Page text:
Document Detail


Sheep in wolf's clothing: host nestling vocalizations resemble their cowbird competitor's.
MedLine Citation:
PMID:  18252675     Owner:  NLM     Status:  MEDLINE    
Abstract/OtherAbstract:
Nestlings of many avian brood parasites are virtuosos at mimicking host nestling vocalizations, which, like egg mimicry, presumably ensures acceptance by host parents. Having been accepted, parasitic nestlings then often exaggerate the aspects of the host's display to increase parental care. Host nestlings may, in turn, exaggerate their vocalizations to keep up with the parasite, though this possibility has not been evaluated. We experimentally parasitized song sparrow (Melospiza melodia) nests with a brown-headed cowbird (Molothrus ater) chick to evaluate how host nestlings respond. Vocalizations emitted from experimentally parasitized nests were higher in frequency, and louder, than those from unparasitized nests, consistent with the cowbird exaggerating its signalling. In response, host nestlings exaggerated the frequency and amplitude of their vocalizations, such that they resembled the cowbird's while they 'scaled back' on calls per parental provisioning bout. Sparrows in parasitized nests were fed equally often as sparrows in unparasitized nests, suggesting that exaggerating some aspects of vocalization while scaling back on others can help host nestlings confronted with a cowbird. Our results support the recently proposed hypothesis that signalling in parasitized nests involves a dynamic interaction between parasitic and host nestlings, rather than a one-way process of mimicry by the parasite.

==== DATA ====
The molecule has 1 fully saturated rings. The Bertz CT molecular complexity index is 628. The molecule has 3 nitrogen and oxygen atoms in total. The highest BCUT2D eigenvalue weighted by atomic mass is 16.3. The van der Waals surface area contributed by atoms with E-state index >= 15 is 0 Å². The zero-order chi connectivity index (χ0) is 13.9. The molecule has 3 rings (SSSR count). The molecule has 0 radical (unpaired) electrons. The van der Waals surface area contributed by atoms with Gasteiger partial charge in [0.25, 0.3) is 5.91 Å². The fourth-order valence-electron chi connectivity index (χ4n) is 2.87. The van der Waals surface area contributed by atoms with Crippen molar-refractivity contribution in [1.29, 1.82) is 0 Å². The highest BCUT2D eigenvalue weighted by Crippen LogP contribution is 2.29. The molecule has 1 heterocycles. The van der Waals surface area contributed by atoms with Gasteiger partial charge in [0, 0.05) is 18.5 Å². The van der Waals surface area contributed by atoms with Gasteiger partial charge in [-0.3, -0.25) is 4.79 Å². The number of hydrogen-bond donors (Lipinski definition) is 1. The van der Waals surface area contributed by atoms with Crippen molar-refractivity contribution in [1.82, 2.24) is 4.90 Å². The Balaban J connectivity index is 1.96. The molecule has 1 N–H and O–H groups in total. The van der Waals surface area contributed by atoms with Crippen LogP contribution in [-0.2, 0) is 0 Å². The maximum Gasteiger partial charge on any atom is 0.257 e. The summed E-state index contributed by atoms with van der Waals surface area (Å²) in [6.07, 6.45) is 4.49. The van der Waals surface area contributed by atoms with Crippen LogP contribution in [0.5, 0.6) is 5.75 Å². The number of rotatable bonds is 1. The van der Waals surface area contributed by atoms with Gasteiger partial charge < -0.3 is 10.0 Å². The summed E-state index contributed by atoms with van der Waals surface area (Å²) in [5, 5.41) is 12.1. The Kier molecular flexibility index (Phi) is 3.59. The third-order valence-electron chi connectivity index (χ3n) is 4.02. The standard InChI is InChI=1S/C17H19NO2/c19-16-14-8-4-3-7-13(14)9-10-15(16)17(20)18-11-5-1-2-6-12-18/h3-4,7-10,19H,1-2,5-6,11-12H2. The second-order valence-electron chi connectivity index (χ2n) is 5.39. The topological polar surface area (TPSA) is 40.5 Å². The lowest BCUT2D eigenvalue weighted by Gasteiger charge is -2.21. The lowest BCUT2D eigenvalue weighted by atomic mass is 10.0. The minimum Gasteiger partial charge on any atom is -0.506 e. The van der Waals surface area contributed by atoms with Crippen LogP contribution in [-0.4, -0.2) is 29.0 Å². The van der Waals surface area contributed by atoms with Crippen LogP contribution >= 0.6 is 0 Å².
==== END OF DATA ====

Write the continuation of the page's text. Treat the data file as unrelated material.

Authors:
Katie Pagnucco; Liana Zanette; Michael Clinchy; Marty L Leonard
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Publication Detail:
Type:  Journal Article; Research Support, Non-U.S. Gov't    
Journal Detail:
Title:  Proceedings. Biological sciences / The Royal Society     Volume:  275     ISSN:  0962-8452     ISO Abbreviation:  Proc. Biol. Sci.     Publication Date:  2008 May 
Date Detail:
Created Date:  2008-03-11     Completed Date:  2008-08-07     Revised Date:  2013-06-06    
Medline Journal Info:
Nlm Unique ID:  101245157     Medline TA:  Proc Biol Sci     Country:  England    
Other Details:
Languages:  eng     Pagination:  1061-5     Citation Subset:  IM    
Affiliation:
Department of Biology, University of Western Ontario, London, Ont., Canada N6A 5B7.
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MeSH Terms
Descriptor/Qualifier:
Animals
Feeding Behavior
Female
Male
Maternal Behavior
Nesting Behavior*
Paternal Behavior
Seasons
Sparrows / physiology*
Victoria
Vocalization, Animal*
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